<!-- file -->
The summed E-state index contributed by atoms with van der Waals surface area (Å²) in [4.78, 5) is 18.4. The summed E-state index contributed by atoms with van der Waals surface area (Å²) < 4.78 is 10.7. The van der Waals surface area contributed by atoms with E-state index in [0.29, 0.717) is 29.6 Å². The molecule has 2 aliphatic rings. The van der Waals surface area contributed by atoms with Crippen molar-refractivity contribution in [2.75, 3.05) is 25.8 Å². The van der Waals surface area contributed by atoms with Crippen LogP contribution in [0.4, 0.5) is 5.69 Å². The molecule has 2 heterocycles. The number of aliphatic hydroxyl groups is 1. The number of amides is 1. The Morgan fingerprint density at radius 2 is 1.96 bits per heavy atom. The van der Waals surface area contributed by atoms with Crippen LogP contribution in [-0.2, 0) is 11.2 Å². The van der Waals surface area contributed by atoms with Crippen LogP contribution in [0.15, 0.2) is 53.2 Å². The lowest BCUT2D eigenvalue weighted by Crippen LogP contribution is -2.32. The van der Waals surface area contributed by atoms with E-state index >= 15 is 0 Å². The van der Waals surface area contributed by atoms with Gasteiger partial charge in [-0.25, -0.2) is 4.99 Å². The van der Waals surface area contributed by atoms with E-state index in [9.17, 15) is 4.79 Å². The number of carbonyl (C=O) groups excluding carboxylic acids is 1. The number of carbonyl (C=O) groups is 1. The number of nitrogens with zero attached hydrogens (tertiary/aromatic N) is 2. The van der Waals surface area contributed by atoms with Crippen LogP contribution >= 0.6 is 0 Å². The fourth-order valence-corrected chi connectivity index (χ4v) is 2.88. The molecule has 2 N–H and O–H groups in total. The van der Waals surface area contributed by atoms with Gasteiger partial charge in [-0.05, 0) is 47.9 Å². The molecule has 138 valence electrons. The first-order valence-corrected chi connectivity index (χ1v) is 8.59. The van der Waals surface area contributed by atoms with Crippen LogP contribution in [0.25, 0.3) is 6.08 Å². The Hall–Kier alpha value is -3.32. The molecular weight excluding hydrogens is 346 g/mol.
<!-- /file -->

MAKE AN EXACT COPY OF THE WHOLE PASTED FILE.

The summed E-state index contributed by atoms with van der Waals surface area (Å²) in [4.78, 5) is 18.4. The summed E-state index contributed by atoms with van der Waals surface area (Å²) < 4.78 is 10.7. The van der Waals surface area contributed by atoms with E-state index in [0.29, 0.717) is 29.6 Å². The molecule has 2 aliphatic rings. The van der Waals surface area contributed by atoms with Crippen molar-refractivity contribution in [2.75, 3.05) is 25.8 Å². The van der Waals surface area contributed by atoms with Crippen LogP contribution in [0.4, 0.5) is 5.69 Å². The molecule has 2 heterocycles. The number of aliphatic hydroxyl groups is 1. The number of amides is 1. The Morgan fingerprint density at radius 2 is 1.96 bits per heavy atom. The van der Waals surface area contributed by atoms with Crippen LogP contribution in [-0.2, 0) is 11.2 Å². The van der Waals surface area contributed by atoms with Crippen LogP contribution in [0.15, 0.2) is 53.2 Å². The lowest BCUT2D eigenvalue weighted by Crippen LogP contribution is -2.32. The van der Waals surface area contributed by atoms with E-state index >= 15 is 0 Å². The van der Waals surface area contributed by atoms with Gasteiger partial charge in [-0.25, -0.2) is 4.99 Å². The van der Waals surface area contributed by atoms with E-state index in [9.17, 15) is 4.79 Å². The number of carbonyl (C=O) groups excluding carboxylic acids is 1. The number of carbonyl (C=O) groups is 1. The number of nitrogens with zero attached hydrogens (tertiary/aromatic N) is 2. The van der Waals surface area contributed by atoms with Crippen LogP contribution >= 0.6 is 0 Å². The fourth-order valence-corrected chi connectivity index (χ4v) is 2.88. The molecule has 2 N–H and O–H groups in total. The van der Waals surface area contributed by atoms with Gasteiger partial charge in [-0.05, 0) is 47.9 Å². The molecule has 138 valence electrons. The first-order valence-corrected chi connectivity index (χ1v) is 8.59. The van der Waals surface area contributed by atoms with Crippen LogP contribution in [0.25, 0.3) is 6.08 Å². The Hall–Kier alpha value is -3.32. The molecular weight excluding hydrogens is 346 g/mol.